Me: “Have you ever been harvested before?”
Him: I’m sure that’s what they say in Lidl.
Me: Isn’t it supposed to be pronounced 'Lidl'?
Him: They don’t say that in the adverts, so I don’t say that. That’s not what the cool kids say.
Me: Anyway, cricket was good. Did you enjoy Franz Kafka’s It’s a Wonderful Life?
Him: You know, you can’t type up those different pronunciations because they’re all spelt the same way.
Me: I’ve sorted it. Did you notice the way that the window in Mr Kafka’s room, looked an awful lot like the one in A Christmas Carol?
Him: No, I didn’t. But that’s because I wasn’t actually looking for things like windows out of Doctor Who’s A Christmas Carol.
Me: Well. Did you enjoy it?
Him: For the sake of further-
Me: No! Let’s not go there.
Him: Did you enjoy it?
Me: Yeah, I thought it was really good. Can you see why it won the Oscar?
Him: Can you?
Me: Yeah, I think so.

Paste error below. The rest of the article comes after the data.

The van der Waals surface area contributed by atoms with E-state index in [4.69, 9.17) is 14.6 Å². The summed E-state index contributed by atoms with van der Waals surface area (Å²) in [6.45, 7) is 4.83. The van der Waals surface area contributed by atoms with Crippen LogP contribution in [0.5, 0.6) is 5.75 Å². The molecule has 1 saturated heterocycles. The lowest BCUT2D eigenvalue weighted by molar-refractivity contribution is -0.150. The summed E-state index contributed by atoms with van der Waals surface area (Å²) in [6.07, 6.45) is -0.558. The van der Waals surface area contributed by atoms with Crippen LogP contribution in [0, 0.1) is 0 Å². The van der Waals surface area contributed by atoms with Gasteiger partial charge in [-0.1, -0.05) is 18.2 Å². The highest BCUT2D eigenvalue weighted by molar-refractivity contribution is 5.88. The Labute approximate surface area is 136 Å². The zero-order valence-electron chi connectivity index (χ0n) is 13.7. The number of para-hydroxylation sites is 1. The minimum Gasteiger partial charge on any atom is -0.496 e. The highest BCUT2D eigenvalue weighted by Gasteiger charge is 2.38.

Me: It’s well-written, it’s very well-filmed and… It’s possibly more imaginative than a lot of recent Doctor Who. And that includes recent Doctor Who that I’ve very, very much enjoyed.
Him: Really? That?
Me: I thought it was good.
Him: It was alright. Made in 1873.
Me: It was made in 1873.
Him: As you can tell by the roman numerals. Lots of people wouldn’t know that’s 1873.
Me: It’s weird isn’t it? The Romans had no concept of ‘zero’ – the Maya did – but the Romans branded the BBC.
Him: What did the Romans do every tenth year?
Me: Y’know BBC Television Centre?
Me: Did you know it’s been sold?
Me: I… No, I didn’t see Harry Hill there. Dead Ringers. Um… I was supposed to go and see Have I Got News For You a couple of times, but I had to give the tickets away… That almost ties us in with Stephen Fry. Brace yourselves, hippies, that one’ll be along next week.
Him: Oh no.
Me: This week… The BBC logo was removed from the front of the building. Do you know what the last thing filmed there was?
Him: You told me and I’ve forgotten, so it obviously wasn’t important enough to keep.
Me: It was Pitch of Fear II: An Adventure in Space and Time.
Him: There y’go. It wasn’t important enough to keep.
Me: That’s one way of looking at it. I, for one, wouldn’t denigrate Monsieur l’Gatiss.
Him: ‘Mister the Gatiss’? It’s ‘Gatiss’.
Me: ‘Gatiss’. That’s what I said.
Him: You said ‘Gatiss’.
Me: I didn’t. I said ‘Gatiss’. I can’t speak French.
Him: You just did! You went, “Mshoorrrlegeteee.”
Me: No! Stop that! Make a noise like a honking mule.
3. The larch.